Trigeminal neuralgia also known as trigeminal facial spasms is a nerve disorder that causes sudden electric shock-like pains near the eyes, ears, nose or lips. The affected three-part (trigeminal) nerve which sends sensations to all parts of the face can impact one side of the face, but some trigeminal neuralgia patients may experience pain on both sides of the face at different times.
Trigeminal neuralgia is often called the “suicide disease” because of the excruciating pain it causes.
Intensely sharp or stabbing pain is felt in the face where the nerve branches are distributed—lips, eyes, nose, scalp, forehead, upper jaw and lower jaw. Numbing sensations and sometimes itching or skin sensitivity is experienced in trigeminal neuralgia patients.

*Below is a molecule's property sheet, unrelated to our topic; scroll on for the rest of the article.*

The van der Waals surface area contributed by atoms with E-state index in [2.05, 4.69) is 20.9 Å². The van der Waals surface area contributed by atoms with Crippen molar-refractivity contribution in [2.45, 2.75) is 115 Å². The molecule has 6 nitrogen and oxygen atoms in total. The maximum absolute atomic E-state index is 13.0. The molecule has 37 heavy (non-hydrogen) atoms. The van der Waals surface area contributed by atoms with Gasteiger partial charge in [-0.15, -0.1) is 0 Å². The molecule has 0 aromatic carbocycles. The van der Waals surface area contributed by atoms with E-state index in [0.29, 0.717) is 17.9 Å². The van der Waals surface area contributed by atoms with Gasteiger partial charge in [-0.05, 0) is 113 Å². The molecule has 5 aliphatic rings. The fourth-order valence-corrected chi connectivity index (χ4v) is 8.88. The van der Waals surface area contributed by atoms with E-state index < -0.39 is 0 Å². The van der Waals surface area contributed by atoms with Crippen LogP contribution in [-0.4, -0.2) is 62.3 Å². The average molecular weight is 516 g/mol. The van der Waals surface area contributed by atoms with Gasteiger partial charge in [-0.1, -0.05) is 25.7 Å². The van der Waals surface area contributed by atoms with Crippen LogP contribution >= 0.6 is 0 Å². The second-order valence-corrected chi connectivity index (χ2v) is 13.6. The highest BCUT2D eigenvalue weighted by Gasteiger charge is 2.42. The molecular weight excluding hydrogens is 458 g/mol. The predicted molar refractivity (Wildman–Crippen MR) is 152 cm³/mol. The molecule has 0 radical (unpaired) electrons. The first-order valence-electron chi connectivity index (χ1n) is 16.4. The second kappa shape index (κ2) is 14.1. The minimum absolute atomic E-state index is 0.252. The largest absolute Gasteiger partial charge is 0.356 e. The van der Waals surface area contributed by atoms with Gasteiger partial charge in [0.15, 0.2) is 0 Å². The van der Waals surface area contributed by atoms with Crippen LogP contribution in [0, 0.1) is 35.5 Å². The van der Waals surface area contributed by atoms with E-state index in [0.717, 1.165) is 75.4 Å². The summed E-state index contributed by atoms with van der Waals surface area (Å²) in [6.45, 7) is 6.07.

A less common form of the disorder called “atypical trigeminal neuralgia” can sometimes cause a dull, burning pain with sudden episodes of electric shock-like sensations.
The quality, characteristics and occurrence or frequency of the pains are used to diagnose trigeminal neuralgia. It is important to note the differences in pain for appropriate diagnosis.
Drug treatments for trigeminal neuralgia patients may include anticonvulsants, antidepressants, topical creams, narcotics/opioids, among others.
IV medicines that have been used include lidocaine, ketamine and adenosine 5'-triphosphate (ATP).
Medical treatments options for trigeminal neuralgia include nerve blocks, Botox injections, pulsed radiofrequency and transcranial magnetic stimulation.
Surgical treatments range from microvascular decompression surgery to radiosurgery. It should be noted that certain surgical methods are not used for neuropathic pain and could increase the chance of complications. Your physician can guide you in choosing the appropriate form of surgical treatment for trigeminal neuralgia should it be necessary.